Thursday, February 3, 2011

La Vie En Rose: New Year in Europe

Monday, January 3, 2011 – Tournus, France
We got off to a late start on Monday morning, and after melting James's French-press onto his hotplate, headed to the grocery store to buy ingredients for dinner. Larger French groceries stores, it turns out, are fairly similar to American grocery stores, with only minor differences. One of these differences, my personal favorite, was a milk machine outside the store, which filled bottles that you could buy there, or that you’d brought from home. A big fan of reusable containers, I was really into this.
We then headed up a lovely dirt road to La Cave des Vignerons de Mancey, the shop and tasting-station for Mancey wines. The grapevines are mostly a few kilometers to the west of Tournus, so we didn’t get a chance to see them, except while we were on the trains in and out, but a cave is a spot where you can taste and buy the wines, and I was glad to have been able to see this one.  

My only regret about our time in Burgundy is that I wish we’d had the chance to try more vineyards, and I think if I went back, I would rent a car and do a little tour. At Mancey, we tried six wines, three chardonnay and three pinot-noirs, and I wasn’t completely in love with any of them, but it was really interesting to listen to descriptions of the wine in French, and to be trying some new flavors. At home, I try to drink mainly New York wines, so the trip has been great to expand my world in that aspect.

James had to teach an evening class, so Emily, Roger and I prepped our dinner of onion soup and potatoes. While I started cooking the soup on James’s hotplate, Emily and Roger played an extremely intense game of Egyptian rat-screw, which continued throughout our time in Tournus. When James arrived, he put together a very simple potato au gratin dish, in the toaster over. We started the meal with foie gras and truffles on bread, which was extremely rich. I liked the foie gras, but not nearly as much as the truffles, and knowing what goes into it means I probably won’t eat it again, though I’m glad to have had the experience. The truffles, on the other hand, I would gladly have again. I was fairly amazed with what good food we could cook without a stove or oven, and the onion soup was, in my opinion, better than what we’d had in Paris.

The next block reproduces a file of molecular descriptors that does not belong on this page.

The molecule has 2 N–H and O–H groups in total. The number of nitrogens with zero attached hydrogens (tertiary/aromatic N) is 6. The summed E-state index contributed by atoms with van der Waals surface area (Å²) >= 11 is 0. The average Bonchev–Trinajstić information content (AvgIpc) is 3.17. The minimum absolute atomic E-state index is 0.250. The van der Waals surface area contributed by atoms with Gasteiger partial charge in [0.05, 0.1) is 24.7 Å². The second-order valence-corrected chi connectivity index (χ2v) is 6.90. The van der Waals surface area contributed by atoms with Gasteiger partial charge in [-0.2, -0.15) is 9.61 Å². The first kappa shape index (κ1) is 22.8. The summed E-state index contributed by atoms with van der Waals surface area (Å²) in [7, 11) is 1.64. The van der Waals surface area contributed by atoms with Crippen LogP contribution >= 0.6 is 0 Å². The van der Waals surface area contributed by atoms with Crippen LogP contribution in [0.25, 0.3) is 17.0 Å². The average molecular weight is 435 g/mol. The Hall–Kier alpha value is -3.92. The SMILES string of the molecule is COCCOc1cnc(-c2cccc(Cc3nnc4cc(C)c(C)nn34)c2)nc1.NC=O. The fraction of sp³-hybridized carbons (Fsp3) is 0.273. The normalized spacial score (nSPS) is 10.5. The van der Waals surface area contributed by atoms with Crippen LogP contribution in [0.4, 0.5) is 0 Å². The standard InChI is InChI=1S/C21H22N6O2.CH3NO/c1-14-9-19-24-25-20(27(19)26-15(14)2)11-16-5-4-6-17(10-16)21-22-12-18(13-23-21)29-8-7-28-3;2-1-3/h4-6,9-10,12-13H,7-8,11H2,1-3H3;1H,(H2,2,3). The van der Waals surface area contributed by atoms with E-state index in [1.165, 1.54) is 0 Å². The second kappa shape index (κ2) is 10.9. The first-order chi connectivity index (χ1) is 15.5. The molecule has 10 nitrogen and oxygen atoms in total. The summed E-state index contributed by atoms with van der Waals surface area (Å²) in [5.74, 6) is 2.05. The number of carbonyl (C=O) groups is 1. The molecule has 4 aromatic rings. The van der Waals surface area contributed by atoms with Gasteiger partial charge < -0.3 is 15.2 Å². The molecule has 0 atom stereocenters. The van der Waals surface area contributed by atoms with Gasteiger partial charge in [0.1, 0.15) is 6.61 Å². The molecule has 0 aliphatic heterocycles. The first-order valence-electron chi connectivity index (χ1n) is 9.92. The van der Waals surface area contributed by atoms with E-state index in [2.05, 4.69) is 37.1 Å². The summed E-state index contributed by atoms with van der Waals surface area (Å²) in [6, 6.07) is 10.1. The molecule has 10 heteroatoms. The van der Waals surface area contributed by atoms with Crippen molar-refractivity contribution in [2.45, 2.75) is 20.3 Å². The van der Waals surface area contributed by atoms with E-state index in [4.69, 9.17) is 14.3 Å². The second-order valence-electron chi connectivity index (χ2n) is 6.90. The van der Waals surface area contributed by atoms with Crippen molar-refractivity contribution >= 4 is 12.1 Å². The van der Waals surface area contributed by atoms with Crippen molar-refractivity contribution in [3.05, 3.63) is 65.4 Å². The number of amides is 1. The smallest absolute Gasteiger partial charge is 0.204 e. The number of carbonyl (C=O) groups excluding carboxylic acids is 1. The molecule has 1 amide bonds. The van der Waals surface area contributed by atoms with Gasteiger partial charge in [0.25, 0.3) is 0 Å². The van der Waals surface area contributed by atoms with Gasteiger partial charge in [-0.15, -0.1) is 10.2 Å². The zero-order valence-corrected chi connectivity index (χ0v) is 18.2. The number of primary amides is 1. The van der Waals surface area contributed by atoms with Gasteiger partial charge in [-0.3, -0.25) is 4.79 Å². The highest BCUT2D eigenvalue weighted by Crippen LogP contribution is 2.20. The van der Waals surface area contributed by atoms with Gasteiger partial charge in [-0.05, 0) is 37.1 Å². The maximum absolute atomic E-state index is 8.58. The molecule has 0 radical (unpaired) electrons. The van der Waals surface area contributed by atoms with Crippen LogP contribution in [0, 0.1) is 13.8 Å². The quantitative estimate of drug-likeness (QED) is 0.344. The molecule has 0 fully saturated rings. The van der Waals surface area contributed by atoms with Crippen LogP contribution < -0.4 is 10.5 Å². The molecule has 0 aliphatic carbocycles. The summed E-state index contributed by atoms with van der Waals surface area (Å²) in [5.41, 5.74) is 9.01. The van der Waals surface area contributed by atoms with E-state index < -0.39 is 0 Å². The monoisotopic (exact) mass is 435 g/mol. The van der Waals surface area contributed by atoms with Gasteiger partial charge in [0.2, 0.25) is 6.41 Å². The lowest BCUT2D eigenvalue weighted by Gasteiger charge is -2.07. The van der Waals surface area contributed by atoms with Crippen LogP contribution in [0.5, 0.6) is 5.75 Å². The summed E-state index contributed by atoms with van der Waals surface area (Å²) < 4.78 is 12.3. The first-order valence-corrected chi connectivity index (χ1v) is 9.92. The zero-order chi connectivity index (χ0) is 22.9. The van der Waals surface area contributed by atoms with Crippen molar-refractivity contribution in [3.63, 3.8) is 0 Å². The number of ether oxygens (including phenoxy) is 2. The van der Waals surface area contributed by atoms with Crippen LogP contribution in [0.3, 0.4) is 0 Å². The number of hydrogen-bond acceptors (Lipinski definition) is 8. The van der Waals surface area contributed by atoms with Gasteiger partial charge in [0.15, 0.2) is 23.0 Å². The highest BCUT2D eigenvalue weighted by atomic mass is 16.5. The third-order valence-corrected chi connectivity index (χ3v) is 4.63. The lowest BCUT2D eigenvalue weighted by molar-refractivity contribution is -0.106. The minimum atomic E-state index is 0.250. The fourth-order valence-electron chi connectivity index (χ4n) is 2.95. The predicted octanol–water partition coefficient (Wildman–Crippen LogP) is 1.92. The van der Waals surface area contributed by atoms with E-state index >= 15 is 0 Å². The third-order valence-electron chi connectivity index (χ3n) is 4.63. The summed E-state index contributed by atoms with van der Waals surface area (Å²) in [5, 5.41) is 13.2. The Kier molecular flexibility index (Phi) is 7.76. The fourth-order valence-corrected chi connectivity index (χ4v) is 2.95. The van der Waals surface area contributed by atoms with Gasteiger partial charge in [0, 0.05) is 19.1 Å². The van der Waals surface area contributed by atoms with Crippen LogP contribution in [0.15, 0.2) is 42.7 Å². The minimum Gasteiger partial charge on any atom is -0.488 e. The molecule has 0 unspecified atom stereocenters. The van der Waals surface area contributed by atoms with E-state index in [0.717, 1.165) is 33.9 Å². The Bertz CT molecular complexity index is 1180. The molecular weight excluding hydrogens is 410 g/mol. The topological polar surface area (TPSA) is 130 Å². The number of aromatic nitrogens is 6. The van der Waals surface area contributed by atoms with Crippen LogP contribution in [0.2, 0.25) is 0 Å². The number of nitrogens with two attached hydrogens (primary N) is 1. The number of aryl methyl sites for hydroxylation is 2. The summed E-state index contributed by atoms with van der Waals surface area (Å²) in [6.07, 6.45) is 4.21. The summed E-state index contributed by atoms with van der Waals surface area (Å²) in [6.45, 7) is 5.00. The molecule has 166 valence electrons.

James said something really wise that evening, which I have carried with me ever since: "The food just needs time. All good food needs is time to cook." The dinner was punctuated with two of the Mancey wines, three French beers, and Kir. More card games ensued, including poker, and somewhere around midnight, we decided to eat the desserts we’d purchased earlier that day. It was a very relaxing, calming day, and just what we needed in the middle of the trip.


2 comments:

  1. I have it on Dave's word that James makes the best bread he's ever had. He told me this one afternoon when, frustrated and sad, I was lamenting to him that my attempt at bread that day had gone horribly awry and as a baker I could never be redeemed.

    "Oh, bread! James makes THE BEST BREAD...."

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  2. Ah!! Ryan and I are planning a trip to France in late May, and we'll be spending some time with my parents in Burgundy!! I'll have to get recommendations from you as the trip draws closer!

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